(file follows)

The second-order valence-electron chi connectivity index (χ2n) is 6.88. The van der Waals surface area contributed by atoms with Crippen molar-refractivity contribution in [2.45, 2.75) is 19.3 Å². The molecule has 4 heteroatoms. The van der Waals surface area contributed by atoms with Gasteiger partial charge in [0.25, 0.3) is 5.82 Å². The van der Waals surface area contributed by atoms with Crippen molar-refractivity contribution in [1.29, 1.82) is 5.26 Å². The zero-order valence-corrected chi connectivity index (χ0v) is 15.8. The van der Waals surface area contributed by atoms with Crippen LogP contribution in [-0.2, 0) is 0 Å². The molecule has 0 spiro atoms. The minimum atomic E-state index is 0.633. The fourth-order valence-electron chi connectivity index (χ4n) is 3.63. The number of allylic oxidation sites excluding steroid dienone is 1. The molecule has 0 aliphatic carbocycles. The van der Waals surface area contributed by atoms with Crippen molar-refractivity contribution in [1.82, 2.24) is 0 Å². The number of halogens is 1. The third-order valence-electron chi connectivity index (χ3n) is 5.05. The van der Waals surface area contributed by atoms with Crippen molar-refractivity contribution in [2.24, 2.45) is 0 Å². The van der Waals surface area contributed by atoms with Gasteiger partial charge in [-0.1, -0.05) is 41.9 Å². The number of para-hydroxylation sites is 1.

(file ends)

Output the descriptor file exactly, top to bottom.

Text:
The second-order valence-electron chi connectivity index (χ2n) is 6.88. The van der Waals surface area contributed by atoms with Crippen molar-refractivity contribution in [2.45, 2.75) is 19.3 Å². The molecule has 4 heteroatoms. The van der Waals surface area contributed by atoms with Gasteiger partial charge in [0.25, 0.3) is 5.82 Å². The van der Waals surface area contributed by atoms with Crippen molar-refractivity contribution in [1.29, 1.82) is 5.26 Å². The zero-order valence-corrected chi connectivity index (χ0v) is 15.8. The van der Waals surface area contributed by atoms with Crippen LogP contribution in [-0.2, 0) is 0 Å². The molecule has 0 spiro atoms. The minimum atomic E-state index is 0.633. The fourth-order valence-electron chi connectivity index (χ4n) is 3.63. The number of allylic oxidation sites excluding steroid dienone is 1. The molecule has 0 aliphatic carbocycles. The van der Waals surface area contributed by atoms with Crippen molar-refractivity contribution in [1.82, 2.24) is 0 Å². The number of halogens is 1. The third-order valence-electron chi connectivity index (χ3n) is 5.05. The van der Waals surface area contributed by atoms with Crippen molar-refractivity contribution in [2.24, 2.45) is 0 Å². The van der Waals surface area contributed by atoms with Gasteiger partial charge in [-0.1, -0.05) is 41.9 Å². The number of para-hydroxylation sites is 1.